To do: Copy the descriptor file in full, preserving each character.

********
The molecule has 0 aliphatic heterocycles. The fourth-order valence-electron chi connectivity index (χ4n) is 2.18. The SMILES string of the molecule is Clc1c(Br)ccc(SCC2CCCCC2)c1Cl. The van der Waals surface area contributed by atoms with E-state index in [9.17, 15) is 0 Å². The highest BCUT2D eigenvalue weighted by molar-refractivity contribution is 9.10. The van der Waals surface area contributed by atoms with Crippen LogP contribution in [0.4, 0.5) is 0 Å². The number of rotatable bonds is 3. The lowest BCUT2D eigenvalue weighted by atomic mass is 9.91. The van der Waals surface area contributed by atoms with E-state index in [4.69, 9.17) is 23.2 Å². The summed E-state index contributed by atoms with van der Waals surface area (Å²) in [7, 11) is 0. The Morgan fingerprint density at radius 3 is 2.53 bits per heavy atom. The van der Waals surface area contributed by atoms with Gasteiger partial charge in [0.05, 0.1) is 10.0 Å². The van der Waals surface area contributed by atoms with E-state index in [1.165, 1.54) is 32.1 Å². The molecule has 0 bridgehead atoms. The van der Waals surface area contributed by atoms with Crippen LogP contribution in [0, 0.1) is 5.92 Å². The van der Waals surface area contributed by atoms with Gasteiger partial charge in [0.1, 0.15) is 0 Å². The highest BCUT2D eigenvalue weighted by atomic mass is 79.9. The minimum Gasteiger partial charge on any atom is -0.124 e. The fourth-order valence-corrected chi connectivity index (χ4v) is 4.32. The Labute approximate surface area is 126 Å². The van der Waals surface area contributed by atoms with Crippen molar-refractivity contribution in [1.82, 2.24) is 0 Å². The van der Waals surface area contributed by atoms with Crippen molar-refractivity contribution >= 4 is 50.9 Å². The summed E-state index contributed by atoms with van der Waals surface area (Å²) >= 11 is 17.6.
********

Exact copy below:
The molecule has 0 aliphatic heterocycles. The fourth-order valence-electron chi connectivity index (χ4n) is 2.18. The SMILES string of the molecule is Clc1c(Br)ccc(SCC2CCCCC2)c1Cl. The van der Waals surface area contributed by atoms with E-state index in [9.17, 15) is 0 Å². The highest BCUT2D eigenvalue weighted by molar-refractivity contribution is 9.10. The van der Waals surface area contributed by atoms with Crippen LogP contribution in [0.4, 0.5) is 0 Å². The number of rotatable bonds is 3. The lowest BCUT2D eigenvalue weighted by atomic mass is 9.91. The van der Waals surface area contributed by atoms with E-state index in [4.69, 9.17) is 23.2 Å². The summed E-state index contributed by atoms with van der Waals surface area (Å²) in [7, 11) is 0. The Morgan fingerprint density at radius 3 is 2.53 bits per heavy atom. The van der Waals surface area contributed by atoms with Gasteiger partial charge in [0.05, 0.1) is 10.0 Å². The van der Waals surface area contributed by atoms with E-state index in [1.165, 1.54) is 32.1 Å². The molecule has 0 bridgehead atoms. The van der Waals surface area contributed by atoms with Crippen LogP contribution in [0, 0.1) is 5.92 Å². The van der Waals surface area contributed by atoms with Gasteiger partial charge in [0.1, 0.15) is 0 Å². The highest BCUT2D eigenvalue weighted by atomic mass is 79.9. The minimum Gasteiger partial charge on any atom is -0.124 e. The fourth-order valence-corrected chi connectivity index (χ4v) is 4.32. The Labute approximate surface area is 126 Å². The van der Waals surface area contributed by atoms with Crippen molar-refractivity contribution in [1.82, 2.24) is 0 Å². The van der Waals surface area contributed by atoms with Crippen molar-refractivity contribution >= 4 is 50.9 Å². The summed E-state index contributed by atoms with van der Waals surface area (Å²) >= 11 is 17.6.